Monday, January 6, 2014

Nollaig na mBan ~ Women's Little Christmas

Today is the 6th of January or Nollaig na mBan, Women's Little Christmas. 

It is the last day of Christmas. It is also the day of a wonderful Cork Tradition, one which I was introduced to many years ago when I first came to Cork. Nollaig na mBan is Women's Little Christmas, a delightful day when the Women CELEBRATE, whilst the menfolk take care of the all the cooking, cleaning and other chores of the home. I made my friends laugh when I kept referring to it, mistakenly, as Little Women's Christmas. I suppose my love of that book, the feisty March Women and the idea behind Nollaig na mBan resulted in my own personal translation. Which, knowing all, really was a greater compliment to the idea; and not just a silly mistake. I always think of my wonderful girlfriends down in Cork today and how blessed I am to still have them in my life. 

 Sadly, I no longer live in Cork. Luckily, I live in the gorgeous peninsula fishing village of Howth, in North County Dublin. The village comes alive with delightful spirits each Christmastime. There is a very festive Lighting of the Tree ceremony, greatly attended by the community, and the Great Man Himself! Indeed, it is Santa Claus who comes, amidst great fanfare including our own Pipe and Drum Band and a Parade, to turn on the Lights on the Christmas Tree. The Church Choir sings, a Reindeer driven carriage complete with some of Santa's Elves and Santa's Helper's handing out sweets and treats to all. It kicks off in early December and the Christmas Tree, covered in decorations with hand written messages from the local school children dare not come down until after the 6th of January.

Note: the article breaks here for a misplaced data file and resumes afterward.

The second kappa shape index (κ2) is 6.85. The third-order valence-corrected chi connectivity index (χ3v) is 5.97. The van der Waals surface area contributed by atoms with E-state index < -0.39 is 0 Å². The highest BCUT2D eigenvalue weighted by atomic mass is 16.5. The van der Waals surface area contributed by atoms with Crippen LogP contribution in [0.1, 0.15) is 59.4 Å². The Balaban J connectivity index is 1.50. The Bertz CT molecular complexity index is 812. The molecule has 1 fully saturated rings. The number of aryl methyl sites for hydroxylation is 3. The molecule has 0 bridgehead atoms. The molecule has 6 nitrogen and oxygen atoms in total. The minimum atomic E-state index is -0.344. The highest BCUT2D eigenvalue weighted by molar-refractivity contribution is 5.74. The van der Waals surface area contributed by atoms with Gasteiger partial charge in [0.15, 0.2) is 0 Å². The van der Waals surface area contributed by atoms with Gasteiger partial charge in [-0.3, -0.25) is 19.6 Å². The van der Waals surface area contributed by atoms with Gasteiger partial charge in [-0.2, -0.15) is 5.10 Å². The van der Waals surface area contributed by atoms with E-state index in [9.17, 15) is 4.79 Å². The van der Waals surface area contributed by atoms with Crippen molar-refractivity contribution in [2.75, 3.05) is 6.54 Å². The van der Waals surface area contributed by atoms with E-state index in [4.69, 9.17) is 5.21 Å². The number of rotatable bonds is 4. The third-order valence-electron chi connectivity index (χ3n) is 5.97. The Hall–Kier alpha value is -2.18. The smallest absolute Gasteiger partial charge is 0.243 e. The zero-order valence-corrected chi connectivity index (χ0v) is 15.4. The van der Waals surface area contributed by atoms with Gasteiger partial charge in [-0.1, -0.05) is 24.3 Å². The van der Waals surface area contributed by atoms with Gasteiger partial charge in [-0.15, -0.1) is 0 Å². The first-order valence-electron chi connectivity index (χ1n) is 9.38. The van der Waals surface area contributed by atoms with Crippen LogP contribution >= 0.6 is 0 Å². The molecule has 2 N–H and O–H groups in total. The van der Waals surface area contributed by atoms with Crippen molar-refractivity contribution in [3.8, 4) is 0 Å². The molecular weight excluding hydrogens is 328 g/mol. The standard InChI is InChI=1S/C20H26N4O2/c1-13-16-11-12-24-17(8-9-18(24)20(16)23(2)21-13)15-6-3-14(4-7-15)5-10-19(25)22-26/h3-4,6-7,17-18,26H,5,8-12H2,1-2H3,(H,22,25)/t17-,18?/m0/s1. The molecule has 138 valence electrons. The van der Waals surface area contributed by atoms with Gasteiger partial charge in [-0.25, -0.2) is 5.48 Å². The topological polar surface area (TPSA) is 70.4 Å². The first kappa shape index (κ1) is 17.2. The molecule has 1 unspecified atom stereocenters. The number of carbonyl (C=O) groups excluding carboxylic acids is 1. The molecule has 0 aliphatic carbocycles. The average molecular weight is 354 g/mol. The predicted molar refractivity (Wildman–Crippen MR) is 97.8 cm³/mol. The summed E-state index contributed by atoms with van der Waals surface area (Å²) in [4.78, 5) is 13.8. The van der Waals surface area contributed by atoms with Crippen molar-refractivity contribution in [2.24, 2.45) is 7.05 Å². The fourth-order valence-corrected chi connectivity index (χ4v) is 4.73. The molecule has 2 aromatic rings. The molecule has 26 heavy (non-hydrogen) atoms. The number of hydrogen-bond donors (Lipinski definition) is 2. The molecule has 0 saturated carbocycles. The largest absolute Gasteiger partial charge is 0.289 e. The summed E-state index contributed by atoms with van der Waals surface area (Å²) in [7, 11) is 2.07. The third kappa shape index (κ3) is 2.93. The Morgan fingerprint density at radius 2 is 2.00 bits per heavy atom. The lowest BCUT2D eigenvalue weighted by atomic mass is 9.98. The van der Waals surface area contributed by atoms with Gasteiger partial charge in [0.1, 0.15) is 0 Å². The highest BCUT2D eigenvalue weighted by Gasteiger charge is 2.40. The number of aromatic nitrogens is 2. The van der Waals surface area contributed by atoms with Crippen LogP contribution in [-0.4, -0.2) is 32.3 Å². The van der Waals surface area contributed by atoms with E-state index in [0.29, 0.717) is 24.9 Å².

The Christmas atmosphere here in Howth would simply light a candle in your heart! 

On the 1st of January I took a walk. The air was crisp and fresh and cleaned my lungs thoroughly. I took with me my pen and paper, as every good Writer does and my camera as any good Photographer would. Well bundled and supplied, I set out to stretch my legs. Below is one of the things that greeted my eyes. I had walked by this sign many times before, but that night it looked particularly delightful to me. I promptly photographed it and laughed to myself a bit. The sign read Fiacloir, Irish for Dentist. The laughter inside me was great for the thought of the many mouths filled with chocolates and sweets, much to the pleasure of the Fiacloir patiently waiting with open doors to receive the mouths-in-need of redemption.

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